News from Sustainable Food Places:
"Community groups, charities and even small groups of neighbours would be able to cultivate fruit and vegetables on suitable council land in what campaigners say will provide healthy local food, boost mental health and revive neglected spaces.
Hull councillors unanimously passed the “right to grow” motion that means the council will produce a map of suitable land it owns and help those who want to grow food on it overcome practical obstacles such as insurance or provision of water for the plants.
The motion, which will first go before the council scrutiny committee, follows a burgeoning local and national campaign for a “right to grow” on neglected urban land.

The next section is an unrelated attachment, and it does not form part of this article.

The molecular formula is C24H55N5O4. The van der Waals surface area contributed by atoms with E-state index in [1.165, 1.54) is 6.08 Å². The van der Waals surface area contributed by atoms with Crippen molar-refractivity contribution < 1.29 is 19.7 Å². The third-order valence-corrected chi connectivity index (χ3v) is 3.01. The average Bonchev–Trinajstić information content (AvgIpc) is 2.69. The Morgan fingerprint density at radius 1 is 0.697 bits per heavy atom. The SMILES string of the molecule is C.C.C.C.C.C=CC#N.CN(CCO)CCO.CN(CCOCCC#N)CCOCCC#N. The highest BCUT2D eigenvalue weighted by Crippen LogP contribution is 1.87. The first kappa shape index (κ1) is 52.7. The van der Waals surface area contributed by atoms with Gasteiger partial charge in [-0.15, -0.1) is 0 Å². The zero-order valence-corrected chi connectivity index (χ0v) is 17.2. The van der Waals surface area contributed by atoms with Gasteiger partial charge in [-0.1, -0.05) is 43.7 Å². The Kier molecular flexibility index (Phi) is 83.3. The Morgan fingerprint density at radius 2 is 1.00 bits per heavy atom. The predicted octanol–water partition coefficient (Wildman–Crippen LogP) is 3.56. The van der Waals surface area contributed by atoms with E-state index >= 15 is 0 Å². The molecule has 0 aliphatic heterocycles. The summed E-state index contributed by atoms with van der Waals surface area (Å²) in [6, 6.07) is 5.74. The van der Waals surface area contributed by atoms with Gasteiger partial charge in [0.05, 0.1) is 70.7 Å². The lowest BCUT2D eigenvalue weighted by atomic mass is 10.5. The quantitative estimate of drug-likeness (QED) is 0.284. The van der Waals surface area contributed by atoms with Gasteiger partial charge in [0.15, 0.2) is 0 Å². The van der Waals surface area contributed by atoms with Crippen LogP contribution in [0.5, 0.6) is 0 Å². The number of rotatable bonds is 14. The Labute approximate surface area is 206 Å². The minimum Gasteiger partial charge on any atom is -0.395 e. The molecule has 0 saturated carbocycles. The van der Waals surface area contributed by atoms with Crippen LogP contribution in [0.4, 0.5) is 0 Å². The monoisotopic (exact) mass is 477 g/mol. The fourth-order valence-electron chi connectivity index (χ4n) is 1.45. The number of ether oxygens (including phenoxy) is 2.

The waiting list for allotments in England has risen by 81% over the past 12 years as more than 150,000 people seek a place to grow fresh food.
“It will benefit Hull in many ways,” said Gill Kennett, a local councillor who backed the motion, which received cross-party support. “We are a deprived city and we do need cheap food. In terms of mental health benefits, growing food gives people something to do, it gives them confidence, it ticks so many boxes.”
Incredible Edible, a grassroots network of more than 150 community growing groups, is calling for a national “right to grow” law obliging all local authorities to keep a register of land that could be used for growing, and which people could apply to.
In Hull, the motion came about after Hull Food Partnership – a collaboration between local people, businesses, charities and the council – devised “food hustings” at the local elections, where councillors discussed how Hull could address local food issues from food banks to “food deserts”.